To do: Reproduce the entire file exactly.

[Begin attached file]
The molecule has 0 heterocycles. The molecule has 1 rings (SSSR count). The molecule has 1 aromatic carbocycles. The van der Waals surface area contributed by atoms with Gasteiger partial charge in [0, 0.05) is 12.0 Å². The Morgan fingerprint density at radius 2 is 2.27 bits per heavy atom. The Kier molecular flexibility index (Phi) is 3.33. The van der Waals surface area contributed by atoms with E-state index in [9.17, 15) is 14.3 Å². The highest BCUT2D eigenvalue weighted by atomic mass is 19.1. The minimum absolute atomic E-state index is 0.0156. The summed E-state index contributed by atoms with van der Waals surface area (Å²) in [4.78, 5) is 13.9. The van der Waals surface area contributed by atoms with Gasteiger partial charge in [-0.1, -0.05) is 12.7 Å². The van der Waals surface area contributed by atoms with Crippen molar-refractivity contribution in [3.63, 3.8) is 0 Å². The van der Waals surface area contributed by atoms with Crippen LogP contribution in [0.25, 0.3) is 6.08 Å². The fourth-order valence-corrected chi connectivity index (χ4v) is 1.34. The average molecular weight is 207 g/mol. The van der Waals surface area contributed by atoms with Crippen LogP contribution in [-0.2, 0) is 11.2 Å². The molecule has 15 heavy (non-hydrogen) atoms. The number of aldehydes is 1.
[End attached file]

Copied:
The molecule has 0 heterocycles. The molecule has 1 rings (SSSR count). The molecule has 1 aromatic carbocycles. The van der Waals surface area contributed by atoms with Gasteiger partial charge in [0, 0.05) is 12.0 Å². The Morgan fingerprint density at radius 2 is 2.27 bits per heavy atom. The Kier molecular flexibility index (Phi) is 3.33. The van der Waals surface area contributed by atoms with E-state index in [9.17, 15) is 14.3 Å². The highest BCUT2D eigenvalue weighted by atomic mass is 19.1. The minimum absolute atomic E-state index is 0.0156. The summed E-state index contributed by atoms with van der Waals surface area (Å²) in [4.78, 5) is 13.9. The van der Waals surface area contributed by atoms with Gasteiger partial charge in [-0.1, -0.05) is 12.7 Å². The van der Waals surface area contributed by atoms with Crippen molar-refractivity contribution in [3.63, 3.8) is 0 Å². The van der Waals surface area contributed by atoms with Crippen LogP contribution in [0.25, 0.3) is 6.08 Å². The fourth-order valence-corrected chi connectivity index (χ4v) is 1.34. The average molecular weight is 207 g/mol. The van der Waals surface area contributed by atoms with Crippen LogP contribution in [-0.2, 0) is 11.2 Å². The molecule has 15 heavy (non-hydrogen) atoms. The number of aldehydes is 1.